The beloved New York Times bestselling author tells the poignant love story of caring for her parents in their final years in this beautifully written memoir.
“I’ll Be Seeing You moved me and broadened my understanding of the human condition.”—Wally Lamb, author of I Know This Much Is True
Elizabeth Berg’s father was an Army veteran who was a tough man in every way but one: He showed a great deal of love and tenderness to his wife. Berg describes her parents’ marriage as a romance that lasted for nearly seventy years; she grew up watching her father kiss her mother upon leaving home, and kiss her again the instant he came back. His idea of when he should spend time away from her was never.
But then Berg’s father developed Alzheimer’s disease, and her parents were forced to leave the home they loved and move into a facility that could offer them help. It was time for the couple’s children to offer, to the best of their abilities, practical advice, emotional support, and direction—to, in effect, parent the people who had for so long parented them. It was a hard transition, mitigated at least by flashes of humor and joy. The mix of emotions on everyone’s part could make every day feel like walking through a minefield. Then came redemption.
I’ll Be Seeing You charts the passage from the anguish of loss to the understanding that even in the most fractious times, love can heal, transform, and lead to graceful—and grateful—acceptance.
Berg (The Confession Club) eloquently explores the pain of realizing one's parents are in their declining years. After her father began to develop dementia in 2010 (later diagnosed as Alzheimer's) and her mother was less able to shovel snow or use the stairs at the Minnesota house they'd lived in for 45 years, they moved into a senior community that her father enjoyed, but her mother barely tolerated. Their 68-year marriage became strained, and Berg's brother and sister helped to defuse tensions by, among other things, accompanying their father to breakfast at the senior home, and getting their mother to join a book club at the facility. Two years after they moved into assisted living, however, Berg realized that the end of her father's life was near. "Sometimes we feel pretty certain that we know what's coming," Berg muses. "But really, we never do. We just walk on. We have to." Her father died the day after Christmas, just minutes after sharing with a caregiver a dream he had of fishing with his brother; Berg's mother died three years later in hospice, with her parting words to her daughter, "I will miss you, too." This bittersweet, touching story will particularly resonate with those caring for older parents.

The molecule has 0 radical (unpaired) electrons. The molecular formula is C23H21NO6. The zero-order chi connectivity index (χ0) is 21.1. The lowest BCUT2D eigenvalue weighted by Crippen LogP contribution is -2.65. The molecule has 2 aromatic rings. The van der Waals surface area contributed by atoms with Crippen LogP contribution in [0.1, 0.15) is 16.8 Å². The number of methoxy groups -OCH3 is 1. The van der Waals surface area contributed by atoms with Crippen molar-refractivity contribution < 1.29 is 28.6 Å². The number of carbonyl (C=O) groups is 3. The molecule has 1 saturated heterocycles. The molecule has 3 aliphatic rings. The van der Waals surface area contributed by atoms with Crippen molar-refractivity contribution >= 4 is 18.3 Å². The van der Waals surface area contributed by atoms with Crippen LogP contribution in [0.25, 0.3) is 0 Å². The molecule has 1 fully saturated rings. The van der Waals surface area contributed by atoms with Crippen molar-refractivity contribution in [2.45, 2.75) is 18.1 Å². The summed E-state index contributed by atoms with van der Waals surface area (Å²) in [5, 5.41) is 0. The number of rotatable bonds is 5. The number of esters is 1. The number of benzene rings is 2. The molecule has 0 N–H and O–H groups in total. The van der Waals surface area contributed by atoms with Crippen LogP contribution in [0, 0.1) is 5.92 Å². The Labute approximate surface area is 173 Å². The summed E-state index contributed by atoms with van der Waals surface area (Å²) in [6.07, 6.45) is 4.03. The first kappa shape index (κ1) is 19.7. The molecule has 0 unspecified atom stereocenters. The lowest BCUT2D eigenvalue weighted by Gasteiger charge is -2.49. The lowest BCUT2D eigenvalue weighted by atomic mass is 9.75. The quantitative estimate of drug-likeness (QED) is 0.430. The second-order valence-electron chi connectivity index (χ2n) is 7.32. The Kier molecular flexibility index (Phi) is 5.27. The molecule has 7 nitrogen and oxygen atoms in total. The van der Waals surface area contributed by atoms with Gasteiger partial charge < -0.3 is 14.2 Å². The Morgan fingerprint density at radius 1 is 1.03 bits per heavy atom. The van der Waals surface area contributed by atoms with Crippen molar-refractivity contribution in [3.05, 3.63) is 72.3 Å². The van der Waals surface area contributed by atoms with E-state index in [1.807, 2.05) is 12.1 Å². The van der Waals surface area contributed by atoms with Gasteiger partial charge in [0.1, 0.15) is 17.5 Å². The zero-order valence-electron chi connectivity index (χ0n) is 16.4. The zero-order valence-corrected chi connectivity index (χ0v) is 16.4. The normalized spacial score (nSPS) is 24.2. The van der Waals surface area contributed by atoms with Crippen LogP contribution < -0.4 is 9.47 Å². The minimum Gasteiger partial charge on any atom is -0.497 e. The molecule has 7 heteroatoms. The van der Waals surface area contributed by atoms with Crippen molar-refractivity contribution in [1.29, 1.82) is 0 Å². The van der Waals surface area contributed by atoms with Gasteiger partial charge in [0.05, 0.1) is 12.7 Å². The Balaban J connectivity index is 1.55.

The time will come
Wonderful journey through the travails of relocating parents from their home of many years to an assisted living environment. Reminded me of that period of life with my own parents. Wish I had this as a roadmap back then.
All too human caregivers
If you want to hear a book about caring for those we love, or try to love, without the judgmental and impractical suggestions, or the guilt laced saccharine “They took care of us so how can we ever complain about taking care of them?”, this is the book for you. It’s honest and uncomfortable and beautiful and comforting and contains bits of wisdom that will break your heart, and mend it. Elizabeth Berg has written another lovely book. It’s a gift to those of us who’ve been caregivers and may someday need caregivers.